Helping restore the native landscape for over 50 years
Founded by Calvin Ernst in 1964, Ernst Conservation Seeds is the largest native seed producer and supplier in the eastern United States.
Find the exact seeds you need for your project using the advanced search and filtering options of our Seed Finder Tool:
Browse all seed mixes and find the one you need using the advanced search and filtering options of our Seed Finder Tool:
Various soils with exposed clay, sand, and rock outcropping without topsoil as a result of construction; generally occupied with upland species.
Typically low in fertility; therefore, adding topsoil or organic matter (compost) can be very beneficial. Check soil pH and select species adapted to that pH. Add lime and fertilizer as recommended by soil analysis. Incorporate amendments into the soil in a way that will leave the soil rough and minimize soil erosion and rapid runoff (e.g., tracking). If there is a weed problem, fertilizing is not recommended.
Hand seed, broadcast seed, hydroseed, or drill seed. For areas with slope less than 3:1, cover the seed 1/8”-1/4” deep by dragging with a spring-tooth harrow or firmly pressing the seed into the soil using a cultipacker, lawn roller, or ATV.
Eradicate existing vegetation by having a licensed spray technician apply an approved herbicide. Perennial weeds not addressed before establishment will be difficult to remove later. Whenever possible, regrade the site to reduce slope and build diversions to reduce erosion and minimize seed loss.
For areas with slope greater than 3:1, final tracking should be perpendicular to the slope. The tracks will aid in reducing erosion and retaining seed and moisture.
Mulching with straw, hydromulch, or straw/coconut fiber mats is recommended on these sites to protect the seed from drying out or washing away. For areas steeper than 3:1, the use of erosion control blankets or flexible growth medium (e.g., Flexterra®) is recommended.When using erosion control blankets, be sure they are toed in at the top of the slope.
Post-planting maintenance will provide improved results if the ground is not too rough or steep. Whenever canopy height (overall vegetation) reaches 18”-24”, use a brush hog mower or string trimmer to trim the meadow to 8”. Trimming reduces competition by fast-growing weeds for sunlight, water, and nutrients needed by slower growing perennial natives. A lawn mower is not recommended as the mower height will be too low and native seedlings will be killed.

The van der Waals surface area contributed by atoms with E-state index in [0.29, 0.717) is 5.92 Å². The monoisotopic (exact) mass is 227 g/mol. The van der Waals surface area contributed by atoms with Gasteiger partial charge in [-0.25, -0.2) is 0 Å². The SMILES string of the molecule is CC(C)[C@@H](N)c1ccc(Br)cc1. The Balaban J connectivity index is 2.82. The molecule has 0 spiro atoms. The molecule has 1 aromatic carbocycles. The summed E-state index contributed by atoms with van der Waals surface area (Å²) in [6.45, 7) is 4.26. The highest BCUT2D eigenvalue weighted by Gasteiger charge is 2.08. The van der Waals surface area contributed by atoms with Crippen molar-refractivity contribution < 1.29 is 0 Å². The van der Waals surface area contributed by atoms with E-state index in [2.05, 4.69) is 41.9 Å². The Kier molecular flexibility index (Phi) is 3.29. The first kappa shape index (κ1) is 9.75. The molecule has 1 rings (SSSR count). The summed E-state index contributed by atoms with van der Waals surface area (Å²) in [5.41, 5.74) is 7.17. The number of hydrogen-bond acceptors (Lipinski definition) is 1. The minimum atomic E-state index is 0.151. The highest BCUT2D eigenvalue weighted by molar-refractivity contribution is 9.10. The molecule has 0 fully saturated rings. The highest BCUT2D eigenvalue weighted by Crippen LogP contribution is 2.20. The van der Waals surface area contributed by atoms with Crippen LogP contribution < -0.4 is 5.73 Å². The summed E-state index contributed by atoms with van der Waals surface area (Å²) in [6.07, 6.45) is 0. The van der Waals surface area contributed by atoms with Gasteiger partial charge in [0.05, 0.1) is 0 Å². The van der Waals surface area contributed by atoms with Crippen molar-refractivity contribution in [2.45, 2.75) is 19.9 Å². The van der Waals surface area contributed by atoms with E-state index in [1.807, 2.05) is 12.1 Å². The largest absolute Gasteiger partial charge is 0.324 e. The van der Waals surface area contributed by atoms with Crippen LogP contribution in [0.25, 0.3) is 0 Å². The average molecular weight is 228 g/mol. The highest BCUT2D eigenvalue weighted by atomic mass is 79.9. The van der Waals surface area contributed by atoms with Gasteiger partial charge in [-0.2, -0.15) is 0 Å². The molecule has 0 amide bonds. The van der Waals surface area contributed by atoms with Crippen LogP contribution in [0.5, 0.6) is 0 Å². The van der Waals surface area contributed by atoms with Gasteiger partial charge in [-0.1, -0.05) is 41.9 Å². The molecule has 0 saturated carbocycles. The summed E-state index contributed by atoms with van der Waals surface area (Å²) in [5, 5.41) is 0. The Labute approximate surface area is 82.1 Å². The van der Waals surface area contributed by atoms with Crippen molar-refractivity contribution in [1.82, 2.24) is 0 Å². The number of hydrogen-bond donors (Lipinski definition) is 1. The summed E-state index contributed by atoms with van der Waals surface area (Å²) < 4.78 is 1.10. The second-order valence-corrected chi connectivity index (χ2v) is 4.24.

If bioengineering materials were used on the site, mowing should be above the new growth of these materials. Trimming should cease by mid-September.
Problem weeds should be hand pulled or spot sprayed with an approved herbicide, such as Roundup®, Rodeo®, Garlon®, Garlon® 3A, Stinger®, or Milestone®. Be vigilant in controlling vines or spiny plants if they were not part of the mix. These are more easily pulled early than after two to three months of growth. Examples include bindweed, blackberry, multiflora rose, mile-a-minute, and Japanese hops. Be equally vigilant in the control of other invasive species, such as autumn olive, Canada thistle, and mugwort.
Prior to new spring growth reaching 2” (e.g., shortly after forsythia or redbud blooms), trim any material standing from the previous year close to the ground (approximately 2”) on sites that are not too rough or steep. This will allow the soil to warm more quickly, stimulating emergence and growth of native plants and reducing the likelihood of shrub invasion.
If bioengineering materials were used on the site or seed of shrubs/trees were part of the mix, the site should not be trimmed after the establishment year.
If there is a heavy infestation of ragweed or foxtail in the second growing season, trim the meadow to 8”. Trimming should cease by mid-September. However, vegetation allowed to grow without mowing provides more protection for wildlife and aids in erosion control.
Schizachyrium scoparium, 'Camper'
Festuca ovina var. glauca, Azure
Coronilla varia, Variety Not Stated
Festuca rubra ssp. commutata
Festuca arundinacea, Fawn